In April 2007, Thomas was honored for her contributions to Louisiana music with induction into the Louisiana Music Hall of Fame. Also in 2007, Thomas accepted an invitation to participate in Goin' Home: A Tribute to Fats Domino where, singing with Marcia Ball, she contributed "I Just Can't Get New Orleans Off My Mind".

In August 2009, a compilation album with three new songs titled The Soul Queen of New Orleans: 50th Anniversary Celebration was released from Rounder Records to commemorate Thomas' 50th year as a recording artist.

Thomas was the subject of the 2008 New Orleans Jazz and Heritage Festival poster. She was chosen as the subject before the painting was chosen for the poster. Artist Douglas Bourgeois painted the singer in 2006. In 2010, Thomas rode in the New Orleans parade "Grela". In April that year, Thomas performed at the Corner Hotel, Richmond.

In 2011, Thomas performed twice at the Bluesfest music festival in Byron Bay, New South Wales, Australia. On April 24, she performed on the Crossroads stage, coming on after Mavis Staples; then on April 25, she headlined the Crossroads stage, coming on after Jethro Tull and Osibisa.

In December 2011, Thomas' track "Anyone Who Knows What Love Is (Will Understand)" was featured in Charlie Brooker's anthology series Black Mirror, in the second episode, entitled "Fifteen Million Merits".[7] The song was also featured in a karaoke segment in the seventh episode, "White Christmas", in December 2014, and again in the third series episode Men Against Fire in 2016.[8]

In 2013, Thomas was nominated for a Blues Music Award in the "Soul Blues Female Artist" category,[9] which she duly won.[10] She won the same award in 2014.[11]

Artists worked with[edit]




  • "(You Can Have My Husband But) Don't Mess with My Man" / "Set Me Free" (Ron 328) (#22 R&B, 1960)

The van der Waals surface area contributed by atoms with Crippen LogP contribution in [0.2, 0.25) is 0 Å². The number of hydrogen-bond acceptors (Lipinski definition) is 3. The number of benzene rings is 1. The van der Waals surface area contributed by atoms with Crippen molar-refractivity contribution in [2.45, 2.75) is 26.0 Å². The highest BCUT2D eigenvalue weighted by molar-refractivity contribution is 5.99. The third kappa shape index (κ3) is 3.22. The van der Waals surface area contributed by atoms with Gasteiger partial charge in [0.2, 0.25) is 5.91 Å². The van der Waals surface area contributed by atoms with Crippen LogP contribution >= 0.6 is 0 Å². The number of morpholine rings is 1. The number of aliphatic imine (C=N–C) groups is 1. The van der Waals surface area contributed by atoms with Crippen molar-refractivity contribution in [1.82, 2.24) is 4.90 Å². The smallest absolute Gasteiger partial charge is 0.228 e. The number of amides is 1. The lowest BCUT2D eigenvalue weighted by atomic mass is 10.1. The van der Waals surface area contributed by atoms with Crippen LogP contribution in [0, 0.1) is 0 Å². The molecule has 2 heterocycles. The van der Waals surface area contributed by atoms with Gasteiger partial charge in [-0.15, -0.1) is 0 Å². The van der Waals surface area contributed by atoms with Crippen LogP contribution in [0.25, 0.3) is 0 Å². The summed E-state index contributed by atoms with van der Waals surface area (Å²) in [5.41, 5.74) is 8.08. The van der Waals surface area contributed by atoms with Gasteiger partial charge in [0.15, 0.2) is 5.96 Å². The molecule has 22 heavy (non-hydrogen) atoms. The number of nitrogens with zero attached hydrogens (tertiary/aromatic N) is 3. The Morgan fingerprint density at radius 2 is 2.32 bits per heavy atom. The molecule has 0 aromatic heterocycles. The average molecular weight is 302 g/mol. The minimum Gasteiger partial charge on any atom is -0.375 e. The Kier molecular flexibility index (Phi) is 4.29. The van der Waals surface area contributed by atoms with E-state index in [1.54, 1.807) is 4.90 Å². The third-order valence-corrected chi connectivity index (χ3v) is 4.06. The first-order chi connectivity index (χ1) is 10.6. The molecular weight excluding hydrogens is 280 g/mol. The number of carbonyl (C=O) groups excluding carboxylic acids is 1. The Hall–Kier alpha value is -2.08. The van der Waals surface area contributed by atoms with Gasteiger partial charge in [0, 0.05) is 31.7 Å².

• "A Good Man" / "I May Be Wrong" (Ron 330) (1960)
  • "Girl Needs Boy" / "Cry On" (Minit 625) (1961)
  • "It's Too Soon To Know" / "That's All I Ask" (Minit 633) (1961)
  • "Gone" / "I Done Got Over It" (Minit 642) (1962)
  • "It's Raining" / "I Did My Part" (Minit 653) (1962)
  • "Two Winters Long" / "Somebody Told You" (Minit 660) (1962)
  • "Ruler of My Heart" / "Hittin' on Nothing" (Minit 666) (1963)
  • "For Goodness Sake" / "Whenever (Look Up)" (Bandy 368) (1963)
  • "Foolish Girl" / "When I Met You" (Bumba 711) (1963)
  • "Wish Someone Would Care" / "Break-a-Way" (Imperial 66013) (#17 pop, 1964)
  • "Anyone Who Knows What Love Is (Will Understand)" / "Time Is on My Side" (Imperial 66041) (#52 pop, 1964)
  • "Times Have Changed" / "Moments to Remember" (Imperial 66069) (#98 pop, 1964)
  • "He's My Guy" / "(I Want A) True, True Love" (Imperial 66080) (#63 pop, 1964)
  • "Some Things You Never Get Used To" / "You Don't Miss a Good Thing" (Imperial 66095) (#109 pop, 1965)
  • "I'm Gonna Cry Till My Tears Run Dry" / "Nobody Wants to Hear Nobody's Troubles" (Imperial 66106) (#130 pop, 1965)
  • "It's Starting to Get to Me Now" / "Hurt's All Gone" (Imperial 66120) (1965)
  • "Take a Look" / "What Are You Trying to Do" (Imperial 66137) (#118 pop, 1965)
  • "It's a Man's-Woman's World (parts 1 and 2)" (Imperial 66178) (#119 pop, 1966)
  • "Somewhere Crying" / "Cheater Man" (Chess 2010) (1967)
  • "A Woman Will Do Wrong" / "I Gave You Everything" (Chess 2017) (1967)
  • "Good to Me" / "We Got Something Good" (Chess 2036) (#42 R&B, 1968)
  • "Save a Little Bit For Me" / "That's How I Feel About You" (Canyon 21) (1970)
  • "I'd Do It All Over You" / "We Won't Be in Your Way Anymore" (Canyon 31) (1971)
  • "Full Time Woman" / "She's Taking My Part" (Cotillion 41444) (1972)
  • "These Four Walls" / "A Woman's Viewpoint" (Roker 502) (1973)
  • "She'll Never Be Your Wife" / "You're the Dog" (Fungus 15119) (1973)
  • "In Between Tears (parts 1 and 2)" (Fungus 15141) (1973)
  • "Coming from Behind (parts 1 and 2)" (Fungus 15353) (1974)
  • "Don't Blame Him" / "Breakaway" (Maison de Soul 1012) (1977)
  • "Hip Shakin' Mama" / "Hittin' on Nothin'" (Maison de Soul 1058) (1978)